A new report says Minnesota will face long-term budget problems as the population ages.
The State Budget Trends Study Commission is calling for fiscal discipline to smooth out boom-and-bust budget cycles.
The Legislature established the commission in 2007 to analyze state spending and taxes.
Its final report warns of a long-term structural problem in the state budget, with spending outpacing incoming tax revenue as aging baby boomers use more medical care but pay less in taxes.
The 15-member commission recommends lawmakers limit future budgets to the amount of ongoing revenues, and no longer use one-time money or budget shifts.
The report suggests balancing the budget over a four-year period rather than the current two years. It also wants the budget reserve increased to $2.1 billion to provide an adequate cushion over a four-year period.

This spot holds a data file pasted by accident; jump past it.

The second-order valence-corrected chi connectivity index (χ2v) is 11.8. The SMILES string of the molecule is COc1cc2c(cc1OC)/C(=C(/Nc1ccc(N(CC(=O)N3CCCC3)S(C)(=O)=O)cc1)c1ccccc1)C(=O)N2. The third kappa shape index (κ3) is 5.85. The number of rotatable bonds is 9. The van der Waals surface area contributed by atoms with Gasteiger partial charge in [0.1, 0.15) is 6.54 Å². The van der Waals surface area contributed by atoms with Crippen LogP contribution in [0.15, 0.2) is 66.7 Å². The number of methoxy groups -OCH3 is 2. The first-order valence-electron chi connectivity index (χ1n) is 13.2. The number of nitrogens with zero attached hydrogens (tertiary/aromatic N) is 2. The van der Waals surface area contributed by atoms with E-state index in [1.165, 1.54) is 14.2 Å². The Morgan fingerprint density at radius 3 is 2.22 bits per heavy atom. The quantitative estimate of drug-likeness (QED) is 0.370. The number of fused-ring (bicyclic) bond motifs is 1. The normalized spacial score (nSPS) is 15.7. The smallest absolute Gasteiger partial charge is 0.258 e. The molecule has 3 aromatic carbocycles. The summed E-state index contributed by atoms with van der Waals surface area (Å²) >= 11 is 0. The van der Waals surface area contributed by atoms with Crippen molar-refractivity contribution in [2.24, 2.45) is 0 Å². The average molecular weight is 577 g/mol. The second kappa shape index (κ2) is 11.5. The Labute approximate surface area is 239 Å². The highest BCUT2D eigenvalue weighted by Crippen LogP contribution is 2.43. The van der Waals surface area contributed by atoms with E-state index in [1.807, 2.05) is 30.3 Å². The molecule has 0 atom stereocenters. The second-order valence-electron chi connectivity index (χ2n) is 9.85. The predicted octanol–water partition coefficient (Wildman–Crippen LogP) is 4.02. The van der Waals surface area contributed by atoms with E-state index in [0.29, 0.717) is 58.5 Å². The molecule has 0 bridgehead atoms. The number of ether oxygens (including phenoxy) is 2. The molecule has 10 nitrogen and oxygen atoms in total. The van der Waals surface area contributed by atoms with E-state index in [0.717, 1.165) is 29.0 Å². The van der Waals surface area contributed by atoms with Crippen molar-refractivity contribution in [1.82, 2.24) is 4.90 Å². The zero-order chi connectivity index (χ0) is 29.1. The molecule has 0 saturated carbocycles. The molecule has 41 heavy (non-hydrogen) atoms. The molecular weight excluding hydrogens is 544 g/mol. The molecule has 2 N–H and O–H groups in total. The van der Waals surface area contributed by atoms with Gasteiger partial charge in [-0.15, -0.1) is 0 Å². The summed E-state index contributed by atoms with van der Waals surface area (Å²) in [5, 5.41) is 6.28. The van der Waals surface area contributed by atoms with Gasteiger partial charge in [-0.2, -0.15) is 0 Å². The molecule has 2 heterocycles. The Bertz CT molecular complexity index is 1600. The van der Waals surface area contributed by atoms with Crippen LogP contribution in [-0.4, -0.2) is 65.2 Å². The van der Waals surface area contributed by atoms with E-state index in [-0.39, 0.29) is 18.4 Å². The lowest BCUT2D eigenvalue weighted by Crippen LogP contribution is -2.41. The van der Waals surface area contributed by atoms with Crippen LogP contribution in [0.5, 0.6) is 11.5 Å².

Commission co-chairman Jay Kiedrowski says the report will help lawmakers manage the next recession, not the current state budget deficit.
"We think this is the game plan. The Legislature and the governor now need to execute this over the next four or five years, to get Minnesota into a position where the next recession doesn't cause a crisis. That's the goal," said Kiedrowski.
DFL House Speaker Margaret Anderson Kelliher says the report offers many sound fiscal ideas. House and Senate committees are scheduled to discuss the report later this week.
(The Associated Press contributed to this report)